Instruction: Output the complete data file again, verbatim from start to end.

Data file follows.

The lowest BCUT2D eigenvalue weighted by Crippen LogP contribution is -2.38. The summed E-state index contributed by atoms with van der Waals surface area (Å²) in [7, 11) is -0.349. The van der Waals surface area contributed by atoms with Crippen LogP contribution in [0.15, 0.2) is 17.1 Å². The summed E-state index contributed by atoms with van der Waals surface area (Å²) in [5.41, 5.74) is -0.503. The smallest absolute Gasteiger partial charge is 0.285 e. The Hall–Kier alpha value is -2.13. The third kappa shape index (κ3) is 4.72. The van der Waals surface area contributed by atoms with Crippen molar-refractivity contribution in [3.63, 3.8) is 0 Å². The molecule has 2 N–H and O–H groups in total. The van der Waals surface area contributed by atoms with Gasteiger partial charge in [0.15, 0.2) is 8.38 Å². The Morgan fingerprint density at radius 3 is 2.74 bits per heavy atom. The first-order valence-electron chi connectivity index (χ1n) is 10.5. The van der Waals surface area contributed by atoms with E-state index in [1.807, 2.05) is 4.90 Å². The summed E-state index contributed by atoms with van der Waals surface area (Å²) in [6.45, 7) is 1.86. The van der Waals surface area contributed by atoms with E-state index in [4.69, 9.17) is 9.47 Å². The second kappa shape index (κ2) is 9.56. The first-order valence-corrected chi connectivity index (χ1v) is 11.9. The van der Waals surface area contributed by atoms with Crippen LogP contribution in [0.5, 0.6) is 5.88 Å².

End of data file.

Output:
The lowest BCUT2D eigenvalue weighted by Crippen LogP contribution is -2.38. The summed E-state index contributed by atoms with van der Waals surface area (Å²) in [7, 11) is -0.349. The van der Waals surface area contributed by atoms with Crippen LogP contribution in [0.15, 0.2) is 17.1 Å². The summed E-state index contributed by atoms with van der Waals surface area (Å²) in [5.41, 5.74) is -0.503. The smallest absolute Gasteiger partial charge is 0.285 e. The Hall–Kier alpha value is -2.13. The third kappa shape index (κ3) is 4.72. The van der Waals surface area contributed by atoms with Crippen molar-refractivity contribution in [3.63, 3.8) is 0 Å². The molecule has 2 N–H and O–H groups in total. The van der Waals surface area contributed by atoms with Gasteiger partial charge in [0.15, 0.2) is 8.38 Å². The Morgan fingerprint density at radius 3 is 2.74 bits per heavy atom. The first-order valence-electron chi connectivity index (χ1n) is 10.5. The van der Waals surface area contributed by atoms with E-state index in [1.807, 2.05) is 4.90 Å². The summed E-state index contributed by atoms with van der Waals surface area (Å²) in [6.45, 7) is 1.86. The van der Waals surface area contributed by atoms with E-state index in [4.69, 9.17) is 9.47 Å². The second kappa shape index (κ2) is 9.56. The first-order valence-corrected chi connectivity index (χ1v) is 11.9. The van der Waals surface area contributed by atoms with Crippen LogP contribution in [0.5, 0.6) is 5.88 Å².